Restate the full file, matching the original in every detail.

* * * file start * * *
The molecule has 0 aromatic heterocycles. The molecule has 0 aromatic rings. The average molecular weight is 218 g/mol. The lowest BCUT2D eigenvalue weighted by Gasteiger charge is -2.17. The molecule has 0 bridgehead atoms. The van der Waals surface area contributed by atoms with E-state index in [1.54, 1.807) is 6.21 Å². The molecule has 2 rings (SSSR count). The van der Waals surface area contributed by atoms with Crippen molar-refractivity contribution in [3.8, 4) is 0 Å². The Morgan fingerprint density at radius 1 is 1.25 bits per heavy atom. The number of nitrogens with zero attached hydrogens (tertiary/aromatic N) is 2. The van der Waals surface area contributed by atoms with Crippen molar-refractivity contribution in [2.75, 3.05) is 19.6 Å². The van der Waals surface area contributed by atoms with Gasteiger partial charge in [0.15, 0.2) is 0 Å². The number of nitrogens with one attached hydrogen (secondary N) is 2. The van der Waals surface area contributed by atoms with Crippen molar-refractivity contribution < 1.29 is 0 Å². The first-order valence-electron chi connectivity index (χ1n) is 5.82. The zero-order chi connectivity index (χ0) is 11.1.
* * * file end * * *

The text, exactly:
The molecule has 0 aromatic heterocycles. The molecule has 0 aromatic rings. The average molecular weight is 218 g/mol. The lowest BCUT2D eigenvalue weighted by Gasteiger charge is -2.17. The molecule has 0 bridgehead atoms. The van der Waals surface area contributed by atoms with E-state index in [1.54, 1.807) is 6.21 Å². The molecule has 2 rings (SSSR count). The van der Waals surface area contributed by atoms with Crippen molar-refractivity contribution in [3.8, 4) is 0 Å². The Morgan fingerprint density at radius 1 is 1.25 bits per heavy atom. The number of nitrogens with zero attached hydrogens (tertiary/aromatic N) is 2. The van der Waals surface area contributed by atoms with Crippen molar-refractivity contribution in [2.75, 3.05) is 19.6 Å². The van der Waals surface area contributed by atoms with Gasteiger partial charge in [0.15, 0.2) is 0 Å². The number of nitrogens with one attached hydrogen (secondary N) is 2. The van der Waals surface area contributed by atoms with Crippen molar-refractivity contribution < 1.29 is 0 Å². The first-order valence-electron chi connectivity index (χ1n) is 5.82. The zero-order chi connectivity index (χ0) is 11.1.